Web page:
Stem cells’ potential on two fronts in the battle against Parkinson’s disease will be the topic of Sacramento State’s next STEM lecture.
Dr. Xianmin Zeng will deliver the lecture, “War on Parkinson’s: How Stem Cells Can Reverse the Ravages of Disease,” at 6:30 p.m. Thursday, Oct. 20, in the Redwood Room at the University Union. The lecture is presented by the Center for STEM (Science, Technology, Engineering and Mathematics) Excellence.
Zeng, a stem cell biologist at the Buck Institute for Age Research in Novato, is researching ways to fight Parkinson’s with stem cells, which can be induced to become neurons that can replace those lost to the disease.
She’ll also discuss stem cells’ potential for use in creating new screening processes for novel drug therapies.
Parkinson’s disease destroys dopamine-producing neurons and is one of the nation’s leading causes of death. The disease causes the death of nerve cells in the brain that are needed for agile and controlled muscle movement. Symptoms include hand tremors and an inability to walk.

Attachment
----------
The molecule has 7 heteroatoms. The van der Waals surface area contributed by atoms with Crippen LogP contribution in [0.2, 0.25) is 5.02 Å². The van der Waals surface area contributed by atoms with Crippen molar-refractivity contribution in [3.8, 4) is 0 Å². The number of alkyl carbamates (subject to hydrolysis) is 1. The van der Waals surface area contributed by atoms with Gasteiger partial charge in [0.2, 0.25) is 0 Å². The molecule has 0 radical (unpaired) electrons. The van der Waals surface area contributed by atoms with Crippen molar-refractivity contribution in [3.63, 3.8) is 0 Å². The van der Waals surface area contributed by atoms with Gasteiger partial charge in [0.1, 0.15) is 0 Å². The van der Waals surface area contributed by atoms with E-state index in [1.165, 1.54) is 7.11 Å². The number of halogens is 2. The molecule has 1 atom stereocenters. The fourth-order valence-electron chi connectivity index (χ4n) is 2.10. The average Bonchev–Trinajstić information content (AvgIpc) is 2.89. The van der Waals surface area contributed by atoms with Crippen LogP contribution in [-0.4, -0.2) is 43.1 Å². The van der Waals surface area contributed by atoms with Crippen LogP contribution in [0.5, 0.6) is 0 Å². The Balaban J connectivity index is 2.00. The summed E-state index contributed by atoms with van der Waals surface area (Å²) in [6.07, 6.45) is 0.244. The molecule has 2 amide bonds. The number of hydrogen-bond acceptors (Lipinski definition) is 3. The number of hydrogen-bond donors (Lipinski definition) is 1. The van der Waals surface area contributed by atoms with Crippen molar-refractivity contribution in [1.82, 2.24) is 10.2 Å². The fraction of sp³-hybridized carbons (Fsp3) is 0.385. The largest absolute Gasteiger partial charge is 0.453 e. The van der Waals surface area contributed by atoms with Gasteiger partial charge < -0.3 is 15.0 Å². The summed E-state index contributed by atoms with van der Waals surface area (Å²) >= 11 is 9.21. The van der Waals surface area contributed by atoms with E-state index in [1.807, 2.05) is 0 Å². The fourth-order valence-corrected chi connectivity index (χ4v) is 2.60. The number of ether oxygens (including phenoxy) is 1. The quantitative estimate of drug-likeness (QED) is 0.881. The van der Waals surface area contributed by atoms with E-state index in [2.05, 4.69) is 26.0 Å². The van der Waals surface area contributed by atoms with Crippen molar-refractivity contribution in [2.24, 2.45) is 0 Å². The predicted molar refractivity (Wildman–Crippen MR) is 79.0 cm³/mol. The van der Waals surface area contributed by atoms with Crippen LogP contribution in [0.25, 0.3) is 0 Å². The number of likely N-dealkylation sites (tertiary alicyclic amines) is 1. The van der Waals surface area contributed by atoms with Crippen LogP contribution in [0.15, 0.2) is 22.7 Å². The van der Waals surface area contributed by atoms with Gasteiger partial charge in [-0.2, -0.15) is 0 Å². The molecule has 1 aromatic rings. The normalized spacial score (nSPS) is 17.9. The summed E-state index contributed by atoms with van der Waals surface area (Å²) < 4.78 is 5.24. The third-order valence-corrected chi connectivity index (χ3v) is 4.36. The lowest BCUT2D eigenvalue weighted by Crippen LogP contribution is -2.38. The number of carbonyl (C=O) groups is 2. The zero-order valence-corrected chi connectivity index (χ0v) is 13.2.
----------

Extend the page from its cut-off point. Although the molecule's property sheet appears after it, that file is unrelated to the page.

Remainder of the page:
Zeng’s expertise is in neuronal differentiation of human embryonic stem cells and induced pluripotent stem cells. She has been at the Buck Institute since 2005. She received both her master of science (1997) and her doctorate (2000) in molecular biology from the Technical University of Denmark, then performed a two-year postdoctoral fellowship in stem cell neurobiology at the National Institute on Aging of the National Institutes of Health in Bethesda, Md.
For more on Dr. Zeng’s work, visit http://www.buckinstitute.org/zengLab
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– Ahmed V. Ortiz